Major Milestones

The history of the Institute for Drug and Alcohol Studies is one of continued development and expansion of a multidisciplinary approach to the study of the causes, prevention and treatment of substance abuse. Over time, the research program has evolved to include a wide array of topics (both basic and applied), research on a growing number of different substances and a diverse group of faculty from across the university. Some of the major milestones in the history of IDAS are presented below.

  • 1988Based on an initiative by the governor to identify Centers of Excellence in Virginia universities, VCU is selected as home of a five-year Commonwealth of Virginia Center on Drug Abuse Research under the direction of William L. Dewey, Ph.D. The center focuses primarily on biomedical areas.
  • 1993 The Center for Drug and Alcohol Studies is established. The center later evolves into the Institute for Drug and Alcohol Studies.
  • 1995VCU becomes the national coordinating center for the Substance Abuse and Mental Health Services Administration's regional training centers. Today, the Mid-Atlantic Addiction Technology Transfer Center falls under the direction of Paula Horvatich, Ph.D.
  • 1997 The center receives base funding from VCU and becomes one of nine institutes established to facilitate multidisciplinary research, drawing on faculty from throughout the university. It is renamed the Institute for Drug and Alcohol Studies.
  • 1998 Institute Director Robert L. Balster, Ph.D., is named the Editor-in-Chief for one of the leading scientific journals for addiction research, Drug and Alcohol Dependence. The main editorial office for the journal moves to VCU.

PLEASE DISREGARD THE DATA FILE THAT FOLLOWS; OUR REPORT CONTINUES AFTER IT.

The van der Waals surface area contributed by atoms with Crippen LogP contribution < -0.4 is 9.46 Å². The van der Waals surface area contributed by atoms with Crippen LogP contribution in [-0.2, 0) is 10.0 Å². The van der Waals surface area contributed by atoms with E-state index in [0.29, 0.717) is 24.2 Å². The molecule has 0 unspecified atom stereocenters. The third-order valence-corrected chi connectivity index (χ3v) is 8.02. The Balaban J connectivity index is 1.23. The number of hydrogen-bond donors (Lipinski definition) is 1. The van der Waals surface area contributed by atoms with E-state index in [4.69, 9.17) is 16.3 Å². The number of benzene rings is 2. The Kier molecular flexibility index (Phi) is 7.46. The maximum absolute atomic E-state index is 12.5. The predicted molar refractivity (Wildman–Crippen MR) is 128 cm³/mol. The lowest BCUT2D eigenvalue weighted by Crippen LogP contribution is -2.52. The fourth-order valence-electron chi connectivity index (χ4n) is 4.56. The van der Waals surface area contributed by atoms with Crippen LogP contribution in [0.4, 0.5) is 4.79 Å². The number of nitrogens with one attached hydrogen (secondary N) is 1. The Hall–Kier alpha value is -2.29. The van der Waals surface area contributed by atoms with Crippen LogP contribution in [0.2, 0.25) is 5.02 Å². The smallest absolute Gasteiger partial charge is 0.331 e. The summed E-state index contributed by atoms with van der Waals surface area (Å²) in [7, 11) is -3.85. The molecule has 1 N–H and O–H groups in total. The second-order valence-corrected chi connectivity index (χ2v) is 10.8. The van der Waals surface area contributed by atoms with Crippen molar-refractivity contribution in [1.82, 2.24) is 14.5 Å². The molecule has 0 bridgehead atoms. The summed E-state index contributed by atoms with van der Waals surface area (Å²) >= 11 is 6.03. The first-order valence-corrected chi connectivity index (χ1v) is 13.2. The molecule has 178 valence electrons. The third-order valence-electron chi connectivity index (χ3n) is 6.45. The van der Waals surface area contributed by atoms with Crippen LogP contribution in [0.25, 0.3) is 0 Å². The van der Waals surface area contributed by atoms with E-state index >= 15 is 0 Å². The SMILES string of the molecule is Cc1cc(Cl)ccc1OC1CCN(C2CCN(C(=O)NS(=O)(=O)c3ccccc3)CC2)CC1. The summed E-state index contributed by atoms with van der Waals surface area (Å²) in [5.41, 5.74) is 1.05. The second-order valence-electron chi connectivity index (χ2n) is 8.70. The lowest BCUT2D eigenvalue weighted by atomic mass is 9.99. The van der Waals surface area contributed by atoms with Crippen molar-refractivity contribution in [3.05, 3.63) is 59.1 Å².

• 1999For the first year, core Institute faculty achieve more than $10 million in grant support for their research. This includes support for basic research in the pharmacology and neurobiology of addictive drugs, behavioral research on vulnerability to addictive diseases and research on drug treatment, especially of pregnant women with substance abuse problems.
  • 2002Through funding provided by the Virginia Tobacco Settlement Foundation, IDAS establishes the Virginia Youth Tobacco Project to conduct and coordinate a multi-university research effort addressing the causes and prevention of youth tobacco use.
  • 2003The Institute hires the first executive director of IDAS, J. Randy Koch, Ph.D., who brings 20-plus years of professional experience in behavioral health research and research administration to the Institute.The Institute recruits a full-time business manager, Stephanie L. Hart, MBA., CRA. This position provides the Institute with the capacity to support faculty in grants preparation and management, and helps the institute develop a long-range plan for ensuring its financial stability and growth.
  • 2007The Institute graduates its first group of Fellows from the VCU Humphrey Fellowship Program in Substance Abuse Prevention, Treatment and Policy. Funded by the National Institute on Drug Abuse and the U.S. State Department, and administered by the International Institute on Education, this program brings mid-career professionals from developing countries to the U.S. for a year of study and related professional experiences.
  • 2009 The Institute offers an International Programme in Addiction Studies (IPAS). This is a unique online programme leading to a degree of Master of Science in Addiction Studies. It is jointly offered by the University of Adelaide, King's College London and the Virginia Commonwealth University. Full-time (12-month) and part-time (24-month) programme options are availabe. Partial scholarships are being offered through the International Scholars in Addiction Studies (ISAS) programme.
  • 2010 The Institute graduates its first class of students from the International Programme in Addiction Studies.